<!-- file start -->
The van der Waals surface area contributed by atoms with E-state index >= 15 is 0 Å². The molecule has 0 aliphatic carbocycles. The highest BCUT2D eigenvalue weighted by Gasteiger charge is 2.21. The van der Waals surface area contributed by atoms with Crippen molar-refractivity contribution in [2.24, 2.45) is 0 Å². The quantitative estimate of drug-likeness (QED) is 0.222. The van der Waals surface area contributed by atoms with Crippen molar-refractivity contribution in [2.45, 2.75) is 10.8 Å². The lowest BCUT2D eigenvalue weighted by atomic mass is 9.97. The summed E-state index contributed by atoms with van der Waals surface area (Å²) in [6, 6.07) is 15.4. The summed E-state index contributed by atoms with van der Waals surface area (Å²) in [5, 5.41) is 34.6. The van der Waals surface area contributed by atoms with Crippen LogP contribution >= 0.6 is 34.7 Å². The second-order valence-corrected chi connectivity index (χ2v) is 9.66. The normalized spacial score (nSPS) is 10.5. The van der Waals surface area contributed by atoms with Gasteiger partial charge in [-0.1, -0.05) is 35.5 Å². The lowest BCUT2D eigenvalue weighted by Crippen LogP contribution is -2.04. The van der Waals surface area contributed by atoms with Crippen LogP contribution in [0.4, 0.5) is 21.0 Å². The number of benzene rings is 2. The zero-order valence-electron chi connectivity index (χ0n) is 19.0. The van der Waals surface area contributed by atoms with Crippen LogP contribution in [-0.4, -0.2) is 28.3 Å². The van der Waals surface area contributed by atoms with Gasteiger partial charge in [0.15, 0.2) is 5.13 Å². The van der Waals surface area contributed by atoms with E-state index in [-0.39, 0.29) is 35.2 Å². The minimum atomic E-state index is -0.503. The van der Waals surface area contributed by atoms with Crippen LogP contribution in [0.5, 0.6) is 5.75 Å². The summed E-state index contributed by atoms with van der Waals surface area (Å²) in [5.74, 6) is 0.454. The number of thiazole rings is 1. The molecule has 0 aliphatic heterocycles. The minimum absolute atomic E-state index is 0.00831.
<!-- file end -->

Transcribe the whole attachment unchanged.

The van der Waals surface area contributed by atoms with E-state index >= 15 is 0 Å². The molecule has 0 aliphatic carbocycles. The highest BCUT2D eigenvalue weighted by Gasteiger charge is 2.21. The van der Waals surface area contributed by atoms with Crippen molar-refractivity contribution in [2.24, 2.45) is 0 Å². The quantitative estimate of drug-likeness (QED) is 0.222. The van der Waals surface area contributed by atoms with Crippen molar-refractivity contribution in [2.45, 2.75) is 10.8 Å². The lowest BCUT2D eigenvalue weighted by atomic mass is 9.97. The summed E-state index contributed by atoms with van der Waals surface area (Å²) in [6, 6.07) is 15.4. The summed E-state index contributed by atoms with van der Waals surface area (Å²) in [5, 5.41) is 34.6. The van der Waals surface area contributed by atoms with Crippen LogP contribution >= 0.6 is 34.7 Å². The second-order valence-corrected chi connectivity index (χ2v) is 9.66. The normalized spacial score (nSPS) is 10.5. The van der Waals surface area contributed by atoms with Gasteiger partial charge in [-0.1, -0.05) is 35.5 Å². The lowest BCUT2D eigenvalue weighted by Crippen LogP contribution is -2.04. The van der Waals surface area contributed by atoms with Crippen LogP contribution in [0.4, 0.5) is 21.0 Å². The number of benzene rings is 2. The zero-order valence-electron chi connectivity index (χ0n) is 19.0. The van der Waals surface area contributed by atoms with Crippen LogP contribution in [-0.4, -0.2) is 28.3 Å². The van der Waals surface area contributed by atoms with Gasteiger partial charge in [0.15, 0.2) is 5.13 Å². The van der Waals surface area contributed by atoms with E-state index in [-0.39, 0.29) is 35.2 Å². The minimum atomic E-state index is -0.503. The van der Waals surface area contributed by atoms with Crippen LogP contribution in [0.5, 0.6) is 5.75 Å². The summed E-state index contributed by atoms with van der Waals surface area (Å²) in [5.74, 6) is 0.454. The number of thiazole rings is 1. The molecule has 0 aliphatic heterocycles. The minimum absolute atomic E-state index is 0.00831.